What does it mean to be ‘created in God’s image’? It’s a question theologians, scholars and ordinary Christians have pondered for centuries. Lots of ideas, no consensus. Everyone recognises that human beings are unique amongst the animal kingdom. But unique in what way? Morality? Use of tools? Ability to reason? Language, cooperation, rationality, intelligence, a spiritual dimension? All of these have been proposed, but advancements in zoology have brought the humbling recognition that many creatures share these traits, albeit in a more rudimentary form. Yes, human beings are more sophisticated in their development, but is the image of God merely a sliding scale of evolutionary achievement in which humans have somehow surpassed other species?
Even spiritual awareness is now regarded as a Neanderthal (and perhaps other hominid) characteristic. And who’s to say that dolphins, elephants, or magpies will never have a sense of the spiritual realm? Biologically we’re not unique at all. Homo sapiens are just a species of mammal with specialised abilities like all our fellow creatures, made of the same ‘stuff’ as all living things – chemical and genetic structure, DNA, etc.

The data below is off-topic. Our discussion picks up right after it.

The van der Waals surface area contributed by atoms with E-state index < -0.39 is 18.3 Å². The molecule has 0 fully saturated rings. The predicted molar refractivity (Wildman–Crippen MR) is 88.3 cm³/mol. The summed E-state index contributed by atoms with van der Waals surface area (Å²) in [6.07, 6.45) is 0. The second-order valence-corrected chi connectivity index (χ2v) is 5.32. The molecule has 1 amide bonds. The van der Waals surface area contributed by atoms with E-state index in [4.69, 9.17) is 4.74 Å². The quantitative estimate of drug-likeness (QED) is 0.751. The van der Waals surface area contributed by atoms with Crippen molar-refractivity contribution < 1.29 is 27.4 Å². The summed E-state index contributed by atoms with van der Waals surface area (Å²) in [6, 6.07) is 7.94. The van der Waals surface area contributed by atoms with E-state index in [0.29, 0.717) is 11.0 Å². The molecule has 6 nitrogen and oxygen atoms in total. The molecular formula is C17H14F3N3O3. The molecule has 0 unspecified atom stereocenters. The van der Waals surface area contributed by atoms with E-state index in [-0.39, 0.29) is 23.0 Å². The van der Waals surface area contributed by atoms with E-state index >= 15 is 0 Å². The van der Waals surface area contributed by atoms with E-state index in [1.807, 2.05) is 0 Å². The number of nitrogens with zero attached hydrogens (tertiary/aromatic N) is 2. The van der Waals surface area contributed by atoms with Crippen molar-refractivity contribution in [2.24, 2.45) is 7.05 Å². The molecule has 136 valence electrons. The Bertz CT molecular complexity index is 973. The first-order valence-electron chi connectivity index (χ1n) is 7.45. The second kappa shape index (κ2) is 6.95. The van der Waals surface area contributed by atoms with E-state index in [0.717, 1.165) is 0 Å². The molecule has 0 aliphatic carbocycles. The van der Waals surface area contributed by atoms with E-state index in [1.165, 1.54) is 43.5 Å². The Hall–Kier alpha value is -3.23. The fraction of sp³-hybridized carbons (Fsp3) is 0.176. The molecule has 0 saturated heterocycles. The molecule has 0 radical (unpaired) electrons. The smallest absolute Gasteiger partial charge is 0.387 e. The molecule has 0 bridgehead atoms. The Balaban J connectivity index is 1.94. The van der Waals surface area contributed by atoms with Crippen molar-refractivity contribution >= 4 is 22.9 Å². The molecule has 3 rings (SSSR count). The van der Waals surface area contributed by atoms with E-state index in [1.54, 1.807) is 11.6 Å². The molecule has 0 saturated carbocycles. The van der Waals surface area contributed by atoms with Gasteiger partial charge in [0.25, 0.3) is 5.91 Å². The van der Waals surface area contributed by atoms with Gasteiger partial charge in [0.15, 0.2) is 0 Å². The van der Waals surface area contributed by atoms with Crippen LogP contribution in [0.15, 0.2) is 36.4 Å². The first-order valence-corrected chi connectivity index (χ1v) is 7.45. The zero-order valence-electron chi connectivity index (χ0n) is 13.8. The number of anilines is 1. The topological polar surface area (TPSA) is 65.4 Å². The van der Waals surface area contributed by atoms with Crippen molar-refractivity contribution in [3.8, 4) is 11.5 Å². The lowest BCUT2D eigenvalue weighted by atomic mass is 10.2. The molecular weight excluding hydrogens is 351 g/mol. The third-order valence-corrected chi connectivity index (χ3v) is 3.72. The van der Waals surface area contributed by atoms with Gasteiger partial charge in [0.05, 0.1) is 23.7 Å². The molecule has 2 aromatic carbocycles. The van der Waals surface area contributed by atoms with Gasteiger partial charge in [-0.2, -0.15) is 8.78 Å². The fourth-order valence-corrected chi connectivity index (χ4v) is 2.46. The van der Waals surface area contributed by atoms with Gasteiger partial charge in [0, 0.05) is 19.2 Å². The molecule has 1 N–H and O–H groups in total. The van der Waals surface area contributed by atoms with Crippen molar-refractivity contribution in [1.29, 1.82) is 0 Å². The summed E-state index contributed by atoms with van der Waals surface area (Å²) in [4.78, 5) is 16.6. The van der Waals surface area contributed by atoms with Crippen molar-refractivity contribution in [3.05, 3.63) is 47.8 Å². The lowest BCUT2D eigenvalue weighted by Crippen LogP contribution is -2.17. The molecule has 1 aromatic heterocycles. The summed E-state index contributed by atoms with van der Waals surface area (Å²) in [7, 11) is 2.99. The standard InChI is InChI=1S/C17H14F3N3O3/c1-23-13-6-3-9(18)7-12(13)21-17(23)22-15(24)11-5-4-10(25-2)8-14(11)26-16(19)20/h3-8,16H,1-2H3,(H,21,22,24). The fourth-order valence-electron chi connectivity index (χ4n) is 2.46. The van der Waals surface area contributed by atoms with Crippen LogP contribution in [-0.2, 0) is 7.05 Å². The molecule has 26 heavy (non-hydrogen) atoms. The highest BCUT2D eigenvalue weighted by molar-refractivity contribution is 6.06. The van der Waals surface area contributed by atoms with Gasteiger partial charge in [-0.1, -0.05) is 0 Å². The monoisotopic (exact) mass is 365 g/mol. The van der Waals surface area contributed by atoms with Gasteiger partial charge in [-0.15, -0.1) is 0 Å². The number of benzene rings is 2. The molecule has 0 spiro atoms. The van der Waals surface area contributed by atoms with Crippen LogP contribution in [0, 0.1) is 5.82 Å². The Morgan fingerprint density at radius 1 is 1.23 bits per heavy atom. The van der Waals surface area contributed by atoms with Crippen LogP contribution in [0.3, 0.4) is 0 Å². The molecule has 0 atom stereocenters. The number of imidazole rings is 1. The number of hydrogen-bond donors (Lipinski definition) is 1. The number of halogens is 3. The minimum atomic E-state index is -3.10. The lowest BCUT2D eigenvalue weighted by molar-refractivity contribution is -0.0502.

The real problem with all these proposals is they have very little biblical basis. When the Bible uses the term ‘in God’s image’, none of these qualities are mentioned. Instead, human beings (or adam in Hebrew) are told to ‘rule over all the other creatures’ God had made (Gen 1:28). This is a unique functional role rather than an inherent characteristic.
John Walton and other proponents of ‘temple theology’ identify the biblical creation narrative as a cosmic temple inauguration where ‘heaven and earth’ is shorthand for God’s temple dwelling. Think of Isa 66:1, ‘Heaven is my throne, and the earth is my footstool.’ In Ancient Near Eastern culture, temple inaugurations were 7-day events, culminating in an image of the god being revealed and beginning to ‘rule’ from the throne. But surprise! The ‘image’ of the Hebrew God was not a stone statue but adam – human beings! From the temple the rule, power, and authority of the god emanated outward. Adam and Eve were given the priestly role to be God’s image-bearers – mediators of God’s rule – to all of creation, subduing it under God’s dominion.
This gives a whole new meaning to Jesus’ words, ‘whose image is on this coin?’ Give to Caesar what has Caesar’s image, and give to God what has God’s image – yourselves!